Date of Award

January 2013

Document Type


Degree Name

Master of Arts (MA)



First Advisor

Dr. Elizabeth M. Legerski


In this study I research how the refusal of genetic testing shapes people's perceptions of responsibility or attribution for a friend's breast cancer diagnosis, emotions, and willingness to help. Bernard Weiner's theory of attribution and emotion is useful for understanding how blame and causation shape one's willingness to help. Weiner's theory suggests that perceived attributions influence one's emotional state, which in turn shapes their willingness to help others. Most studies using Weiner's attribution theory examine highly stigmatized illnesses, such as HIV/AIDS, drug abuse and mental illness, but few analyses consider breast cancer and even fewer have assessed how the availability of genetic testing might shape attribution. How might the availability of genetic testing shape one's emotions toward breast cancer patients? Will willingness to help diminish if causation and blame for the cancer are perceived as controllable, such as when a patient refuses available testing?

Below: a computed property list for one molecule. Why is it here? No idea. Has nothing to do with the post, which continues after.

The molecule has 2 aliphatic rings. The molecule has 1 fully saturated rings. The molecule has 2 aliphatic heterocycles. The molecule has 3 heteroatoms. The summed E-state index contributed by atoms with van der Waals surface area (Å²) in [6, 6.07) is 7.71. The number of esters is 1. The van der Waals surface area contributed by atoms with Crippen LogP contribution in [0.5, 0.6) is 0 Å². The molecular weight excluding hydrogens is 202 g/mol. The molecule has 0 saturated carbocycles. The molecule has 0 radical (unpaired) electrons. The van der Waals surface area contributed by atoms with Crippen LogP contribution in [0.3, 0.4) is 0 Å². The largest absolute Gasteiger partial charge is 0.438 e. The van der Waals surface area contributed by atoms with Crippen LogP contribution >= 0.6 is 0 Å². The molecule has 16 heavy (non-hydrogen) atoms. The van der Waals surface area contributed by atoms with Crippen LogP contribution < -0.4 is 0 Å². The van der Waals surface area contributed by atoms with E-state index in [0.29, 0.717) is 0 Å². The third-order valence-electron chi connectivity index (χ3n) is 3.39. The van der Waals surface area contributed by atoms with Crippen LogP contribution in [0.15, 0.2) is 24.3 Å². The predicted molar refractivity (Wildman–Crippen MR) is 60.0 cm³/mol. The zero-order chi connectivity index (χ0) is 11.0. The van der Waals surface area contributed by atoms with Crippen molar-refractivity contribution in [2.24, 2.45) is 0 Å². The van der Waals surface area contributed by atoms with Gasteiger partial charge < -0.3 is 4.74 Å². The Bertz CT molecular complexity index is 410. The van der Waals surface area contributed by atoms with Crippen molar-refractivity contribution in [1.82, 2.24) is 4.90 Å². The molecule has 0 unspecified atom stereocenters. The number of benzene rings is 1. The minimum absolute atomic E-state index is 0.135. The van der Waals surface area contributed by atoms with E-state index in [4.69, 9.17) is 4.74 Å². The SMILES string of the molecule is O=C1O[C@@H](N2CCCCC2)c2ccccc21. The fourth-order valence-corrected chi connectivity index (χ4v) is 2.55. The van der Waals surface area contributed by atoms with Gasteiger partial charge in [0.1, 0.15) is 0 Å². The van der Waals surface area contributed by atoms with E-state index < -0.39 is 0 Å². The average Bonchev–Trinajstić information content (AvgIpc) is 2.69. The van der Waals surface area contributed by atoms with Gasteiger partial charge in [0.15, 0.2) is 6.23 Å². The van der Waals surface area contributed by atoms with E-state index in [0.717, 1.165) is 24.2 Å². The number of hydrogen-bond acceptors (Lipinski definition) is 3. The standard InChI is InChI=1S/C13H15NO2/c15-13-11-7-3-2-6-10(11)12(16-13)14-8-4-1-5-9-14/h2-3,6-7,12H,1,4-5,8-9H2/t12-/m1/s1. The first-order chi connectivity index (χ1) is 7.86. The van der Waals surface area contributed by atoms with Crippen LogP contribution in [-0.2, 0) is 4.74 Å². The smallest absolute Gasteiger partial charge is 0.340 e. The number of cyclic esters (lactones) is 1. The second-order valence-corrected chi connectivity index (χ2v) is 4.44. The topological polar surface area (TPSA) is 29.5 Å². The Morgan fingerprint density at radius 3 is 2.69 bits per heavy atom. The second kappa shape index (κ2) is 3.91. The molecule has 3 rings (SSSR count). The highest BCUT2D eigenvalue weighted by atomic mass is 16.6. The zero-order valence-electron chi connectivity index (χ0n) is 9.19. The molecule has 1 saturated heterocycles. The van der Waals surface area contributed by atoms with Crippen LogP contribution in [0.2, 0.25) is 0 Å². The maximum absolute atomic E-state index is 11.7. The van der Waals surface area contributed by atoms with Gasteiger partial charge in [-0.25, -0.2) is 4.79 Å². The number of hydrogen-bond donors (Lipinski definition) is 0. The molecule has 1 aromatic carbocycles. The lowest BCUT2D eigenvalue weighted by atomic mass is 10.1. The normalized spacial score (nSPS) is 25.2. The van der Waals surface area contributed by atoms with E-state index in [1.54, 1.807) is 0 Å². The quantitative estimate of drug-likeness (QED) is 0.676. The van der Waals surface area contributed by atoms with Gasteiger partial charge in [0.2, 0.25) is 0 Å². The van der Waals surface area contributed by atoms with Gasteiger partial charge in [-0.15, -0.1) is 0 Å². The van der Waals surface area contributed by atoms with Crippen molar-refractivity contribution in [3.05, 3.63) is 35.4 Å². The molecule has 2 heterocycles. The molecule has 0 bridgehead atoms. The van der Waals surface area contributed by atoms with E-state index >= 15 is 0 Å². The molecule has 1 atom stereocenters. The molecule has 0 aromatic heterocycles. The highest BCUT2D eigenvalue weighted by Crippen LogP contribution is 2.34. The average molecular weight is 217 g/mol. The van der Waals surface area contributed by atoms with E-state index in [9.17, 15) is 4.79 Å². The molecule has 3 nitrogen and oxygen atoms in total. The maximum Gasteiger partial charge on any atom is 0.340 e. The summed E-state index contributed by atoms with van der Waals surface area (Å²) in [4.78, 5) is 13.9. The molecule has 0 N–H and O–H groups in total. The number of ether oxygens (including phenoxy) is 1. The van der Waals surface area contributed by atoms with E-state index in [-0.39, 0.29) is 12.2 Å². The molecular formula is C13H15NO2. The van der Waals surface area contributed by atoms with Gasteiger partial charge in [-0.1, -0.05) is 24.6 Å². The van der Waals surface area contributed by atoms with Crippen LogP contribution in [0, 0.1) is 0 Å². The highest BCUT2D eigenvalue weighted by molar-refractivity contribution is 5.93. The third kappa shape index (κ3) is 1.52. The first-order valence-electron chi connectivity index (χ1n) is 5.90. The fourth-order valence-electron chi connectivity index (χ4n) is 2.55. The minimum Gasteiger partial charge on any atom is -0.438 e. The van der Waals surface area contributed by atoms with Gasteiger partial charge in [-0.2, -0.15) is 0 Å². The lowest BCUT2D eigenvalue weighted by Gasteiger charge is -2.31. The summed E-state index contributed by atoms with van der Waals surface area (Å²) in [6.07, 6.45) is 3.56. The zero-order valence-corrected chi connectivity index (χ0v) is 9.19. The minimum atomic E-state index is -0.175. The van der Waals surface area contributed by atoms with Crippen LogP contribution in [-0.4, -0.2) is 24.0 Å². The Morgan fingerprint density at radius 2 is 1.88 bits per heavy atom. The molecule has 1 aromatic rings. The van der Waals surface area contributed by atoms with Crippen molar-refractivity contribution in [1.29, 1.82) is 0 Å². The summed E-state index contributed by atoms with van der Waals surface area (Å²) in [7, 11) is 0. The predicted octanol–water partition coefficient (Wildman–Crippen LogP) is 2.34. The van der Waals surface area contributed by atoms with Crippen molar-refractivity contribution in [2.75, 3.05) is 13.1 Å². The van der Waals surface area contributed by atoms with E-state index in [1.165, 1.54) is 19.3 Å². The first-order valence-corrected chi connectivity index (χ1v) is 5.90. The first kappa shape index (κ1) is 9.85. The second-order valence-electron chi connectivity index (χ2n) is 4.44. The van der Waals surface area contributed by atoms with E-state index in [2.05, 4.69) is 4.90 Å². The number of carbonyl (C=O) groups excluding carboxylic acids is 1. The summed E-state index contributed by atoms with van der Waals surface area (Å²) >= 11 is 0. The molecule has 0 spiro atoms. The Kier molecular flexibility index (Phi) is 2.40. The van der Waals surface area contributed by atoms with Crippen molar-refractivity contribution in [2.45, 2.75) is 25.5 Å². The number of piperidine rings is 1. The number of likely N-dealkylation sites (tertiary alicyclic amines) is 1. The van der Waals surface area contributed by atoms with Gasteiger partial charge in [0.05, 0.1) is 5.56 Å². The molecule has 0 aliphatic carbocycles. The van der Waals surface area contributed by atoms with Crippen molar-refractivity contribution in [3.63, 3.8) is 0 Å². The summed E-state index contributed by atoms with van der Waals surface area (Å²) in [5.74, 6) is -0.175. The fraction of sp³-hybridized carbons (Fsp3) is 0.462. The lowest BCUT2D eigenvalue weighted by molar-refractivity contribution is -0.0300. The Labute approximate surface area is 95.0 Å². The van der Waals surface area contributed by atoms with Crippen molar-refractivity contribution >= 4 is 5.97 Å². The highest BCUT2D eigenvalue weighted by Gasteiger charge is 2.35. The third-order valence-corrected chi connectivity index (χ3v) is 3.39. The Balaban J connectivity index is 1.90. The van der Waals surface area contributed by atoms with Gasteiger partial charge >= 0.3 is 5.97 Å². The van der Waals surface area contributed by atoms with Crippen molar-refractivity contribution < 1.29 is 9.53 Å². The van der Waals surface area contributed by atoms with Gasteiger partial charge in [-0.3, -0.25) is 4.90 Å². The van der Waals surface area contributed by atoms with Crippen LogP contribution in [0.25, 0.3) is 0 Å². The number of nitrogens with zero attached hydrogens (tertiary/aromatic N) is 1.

The data analyzed in this research were collected using a group-administered survey at UND in 2008. A total of 170 surveys were analyzed using OLS regression techniques. The sample was randomly given one of two factious scenarios regarding a friend named Amber who has a family history of breast cancer and is diagnosed with breast cancer. In one scenario Amber does not receive a recommendation to genetic test from her doctor (so she doesn't seek testing) and in the second Amber rejects her doctor's recommendation and does not get genetic testing for breast cancer. The findings do not

show that refusal of genetic testing shapes a person's willingness to help. The findings do suggest that attribution of responsibility matters when shaping a willingness to help, particularly in the way that it shapes people's emotions toward others, providing support for Weiner's causal model. This research also shows that gender is a factor that shapes willingness to help.